Now, with Guardicore, it’s as simple as sticking a label on everything. Label your developer resources as DEV and then create a policy that says what they can and can’t talk to. And you write that policy like a normal person would. You say “Devices with label DEV can’t talk to devices with label PROD” and that’s it. Guardicore takes care of ensuring those two systems can’t talk to each other. And you can pull audit logs to ensure that happens, or doesn’t happen in this case. You have the proof regulators want!
The other awesome thing that Guardicore allows is FQDN policies. Again, we’ve been stuck in an IP address and VLAN mindset for a long time. As more and more services move to using DNS names we need to make sure that we craft policies that reflect that. Because we honestly don’t know what’s going to happen in the cloud. Do you know for sure how your application is being load balanced? Or what middle boxes are rewriting TCP headers? How can you even know for sure what path your packets will transit? If you’re running proper resiliency protocols you may not even know which availability zone your packets are landing in!
Guardicore allows you to build policies that reflect DNS names for services. Just like the labels, once you build the policy it applies to all instances that have that DNS entry. So, if you spin up a hundred containers to take a large load during Black Friday, Guardicore ensures they’re all protected as long as they live because they all have the same DNS name. In a world where you can create cloud sprawl as fast as you can click on a Kubernetes instance that’s a large comfort that you’re safe from absentmindedness.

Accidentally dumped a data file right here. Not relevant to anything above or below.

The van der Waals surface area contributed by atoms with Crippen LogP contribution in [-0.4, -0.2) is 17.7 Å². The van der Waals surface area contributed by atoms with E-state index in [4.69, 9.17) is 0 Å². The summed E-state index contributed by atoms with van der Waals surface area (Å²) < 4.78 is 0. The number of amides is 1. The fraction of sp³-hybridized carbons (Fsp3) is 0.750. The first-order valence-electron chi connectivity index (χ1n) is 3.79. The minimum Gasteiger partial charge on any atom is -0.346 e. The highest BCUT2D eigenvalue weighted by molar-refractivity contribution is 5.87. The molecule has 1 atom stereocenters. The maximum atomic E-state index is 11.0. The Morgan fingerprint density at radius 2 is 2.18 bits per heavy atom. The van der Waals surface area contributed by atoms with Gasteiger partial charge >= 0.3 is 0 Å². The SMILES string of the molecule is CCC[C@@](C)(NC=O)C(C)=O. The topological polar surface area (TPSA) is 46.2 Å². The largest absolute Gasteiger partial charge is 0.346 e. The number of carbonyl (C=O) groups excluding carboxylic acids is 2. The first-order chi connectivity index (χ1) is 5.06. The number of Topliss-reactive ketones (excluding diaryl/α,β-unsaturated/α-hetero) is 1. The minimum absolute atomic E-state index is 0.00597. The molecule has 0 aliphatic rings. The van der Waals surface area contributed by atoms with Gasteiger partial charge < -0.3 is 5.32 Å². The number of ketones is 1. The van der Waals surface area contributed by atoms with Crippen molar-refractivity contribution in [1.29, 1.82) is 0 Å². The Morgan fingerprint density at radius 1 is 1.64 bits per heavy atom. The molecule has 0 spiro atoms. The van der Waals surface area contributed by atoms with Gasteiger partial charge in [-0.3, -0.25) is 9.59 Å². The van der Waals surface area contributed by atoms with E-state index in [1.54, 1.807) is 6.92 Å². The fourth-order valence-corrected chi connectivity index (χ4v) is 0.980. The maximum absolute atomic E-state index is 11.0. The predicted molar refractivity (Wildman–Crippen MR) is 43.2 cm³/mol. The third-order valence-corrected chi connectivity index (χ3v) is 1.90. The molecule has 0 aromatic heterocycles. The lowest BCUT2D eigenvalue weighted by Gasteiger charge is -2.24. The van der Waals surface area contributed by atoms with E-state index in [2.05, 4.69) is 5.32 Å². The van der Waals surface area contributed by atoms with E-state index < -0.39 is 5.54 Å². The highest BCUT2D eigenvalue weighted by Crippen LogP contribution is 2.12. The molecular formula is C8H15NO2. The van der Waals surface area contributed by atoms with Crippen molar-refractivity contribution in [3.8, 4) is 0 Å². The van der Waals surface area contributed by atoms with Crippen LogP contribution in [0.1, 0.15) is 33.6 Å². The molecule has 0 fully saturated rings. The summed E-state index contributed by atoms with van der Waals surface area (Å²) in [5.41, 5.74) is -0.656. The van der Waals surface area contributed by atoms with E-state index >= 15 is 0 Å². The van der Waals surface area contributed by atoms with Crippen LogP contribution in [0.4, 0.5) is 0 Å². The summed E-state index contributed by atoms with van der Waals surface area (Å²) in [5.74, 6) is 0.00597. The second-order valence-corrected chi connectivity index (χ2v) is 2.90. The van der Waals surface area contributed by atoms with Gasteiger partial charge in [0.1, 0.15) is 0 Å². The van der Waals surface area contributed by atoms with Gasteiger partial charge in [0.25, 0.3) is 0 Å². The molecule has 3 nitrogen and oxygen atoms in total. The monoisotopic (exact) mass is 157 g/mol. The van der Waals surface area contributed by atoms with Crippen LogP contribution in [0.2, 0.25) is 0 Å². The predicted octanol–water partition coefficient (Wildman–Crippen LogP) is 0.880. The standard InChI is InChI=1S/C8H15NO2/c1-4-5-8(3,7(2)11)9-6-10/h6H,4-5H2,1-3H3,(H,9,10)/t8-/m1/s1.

Bringing It All Together
I’m one of those weird people that labels everything I own. Especially if it’s something that can easily get lost or confused with someone else’s stuff. Why? So that I can point to the label and easily identify my iPad or my spork. And if anyone wants to argue then there’s a label to tell them what’s going on. With security labels just make sense. Rather than having to remember arcane segmentation strategies and hope that someone built something that isn’t going to fall apart, you can instead point to the labels as proof that you’re building something extensible and foolproof.j
To learn more about Guardicore and their microsegementation solution, please go to http://Guardicore.com
- Intro to NetworkMiner - December 6, 2019
- On The Hunt with Confluera - December 4, 2019
- How Difficult Is SD-WAN? - December 4, 2019
- Letting Go of the Digital Hoard - December 2, 2019
- Tackling Troublesome IoT with Fortinet - November 26, 2019
- Technology and Policymakers - November 26, 2019
- BGP Traffic Engineering - November 25, 2019
- The Value of Virtual Networks from Tesuto - November 20, 2019
- TCP Is the Most Expensive Part of Your Data Center - November 18, 2019
- The Name’s The Thing With Guardicore - November 12, 2019